1. Chemistry of a creative team. Your team’s chemistry is a reflection of your ability to find the harmonious balance between personality and skills. As a leader, it is your responsibility to engage and create engagement within your team. When choosing a team, look past technical skills and focus more on enthusiasm, passion, ability to take initiative and overall personality traits. You have to know that they can work together on a fundamental level first.
2. Find initiators. These people are crucial in your creative pursuits. If they are behind you, their passion and ability to generate ideas is endless.
3. The “T” Concept. Deconstructing the letter “T” into 2 parts: top horizontal line representing an individual’s breadth of experience while the vertical line represents the depth of experience. Cultivate the complimentary skill sets of each team member by finding their “vertical line.”
4. Create a system that kills ideas. This may sound counter-productive but it’s actually the best way to work through brainstorming sessions. Skeptics that poke holes through your ideas are crucial to a creative and productive environment.
5. Share ownership of your ideas. You should gauge the worth of an idea by how many other people are enthusiastic about it.
- “Leadership is the art of getting someone else to do something you want done because they want to do it.” – President Eisenhower
6. Trust your team’s judgment. As long as the outcome is achieved don’t micromanage how they are achieved. Trust the people you’ve chosen to work with, you’ll often be surprised by the results.
1. Provide flexibility for productivity. Allow yourself and your team to work within their capacity.
- When your brain is tired give it a break. Don’t force it to execute beyond its ability; you’ll end up hating what you’re doing.
- Create a ROWE (Results Only Work Environment)
- Remember it doesn’t matter where or what time the work is completed; it’s about the results and deadlines.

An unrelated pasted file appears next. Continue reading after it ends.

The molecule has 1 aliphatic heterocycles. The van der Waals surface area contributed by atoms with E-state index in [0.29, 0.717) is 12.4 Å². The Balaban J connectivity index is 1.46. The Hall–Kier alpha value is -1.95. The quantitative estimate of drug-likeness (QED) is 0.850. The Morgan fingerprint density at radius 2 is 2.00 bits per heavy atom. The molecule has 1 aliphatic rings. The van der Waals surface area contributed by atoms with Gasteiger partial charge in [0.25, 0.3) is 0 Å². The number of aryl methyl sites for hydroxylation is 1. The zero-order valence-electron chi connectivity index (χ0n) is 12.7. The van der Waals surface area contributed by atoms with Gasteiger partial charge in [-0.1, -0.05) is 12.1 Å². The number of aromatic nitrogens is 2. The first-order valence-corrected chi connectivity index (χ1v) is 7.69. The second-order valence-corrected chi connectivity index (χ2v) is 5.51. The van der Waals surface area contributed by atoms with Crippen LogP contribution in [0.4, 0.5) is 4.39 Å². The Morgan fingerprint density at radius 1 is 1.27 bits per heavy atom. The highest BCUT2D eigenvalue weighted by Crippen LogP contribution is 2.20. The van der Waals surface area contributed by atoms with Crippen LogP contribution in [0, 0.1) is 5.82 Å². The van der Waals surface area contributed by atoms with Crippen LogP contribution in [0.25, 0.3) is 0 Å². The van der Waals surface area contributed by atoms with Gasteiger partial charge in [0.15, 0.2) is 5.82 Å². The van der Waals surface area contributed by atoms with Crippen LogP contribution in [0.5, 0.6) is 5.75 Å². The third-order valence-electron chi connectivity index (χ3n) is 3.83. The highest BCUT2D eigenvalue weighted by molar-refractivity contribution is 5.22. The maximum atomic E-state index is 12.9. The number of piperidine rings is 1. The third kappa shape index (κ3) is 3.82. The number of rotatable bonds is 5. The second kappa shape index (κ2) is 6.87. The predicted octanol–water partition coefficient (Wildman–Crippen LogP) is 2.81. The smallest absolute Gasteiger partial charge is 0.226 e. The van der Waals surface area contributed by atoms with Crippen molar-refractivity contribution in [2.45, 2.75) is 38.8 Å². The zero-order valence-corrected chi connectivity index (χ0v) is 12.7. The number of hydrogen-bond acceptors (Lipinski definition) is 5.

2. Leaders should talk last. This is an interesting one as it depends on the time spent with the team. If it’s your first meeting then leaders often talk first in order to establish their role. However, if that role has already been established then leaders should allow their team to discuss their thoughts before you announce yours. This creates a healthy “input by many, decisions by few” atmosphere.
3. Discovering self-leadership. Find your own advantages and disadvantages.
- Hone your emotions through a personal advisory board. These select few will solicit trusted, valuable and candid feedback.
- Avoid visionary narcissism. You are not the exception to the rule.
- Seize opportunities wisely, but seize them. Waste time wisely.
4. Recognize potential in ideas worth exploring. You’ll never have all the answers; all you need is the willingness to take the risk and stay afloat. The risk of trying is less than not trying at all. You may never see further than your headlights but you can make an entire trip that way.
Leadership is not about receiving all the credit or being the face of something great; it’s about developing relationships and finding a way to bring out the best of everyone you’re working with. To become a great leader, you have to be a deviant, a skeptic, an observer and an initiator, all the while being a mentor to the team you’ve assembled. Your team is a reflection of you and your capability to lead, so choose wisely.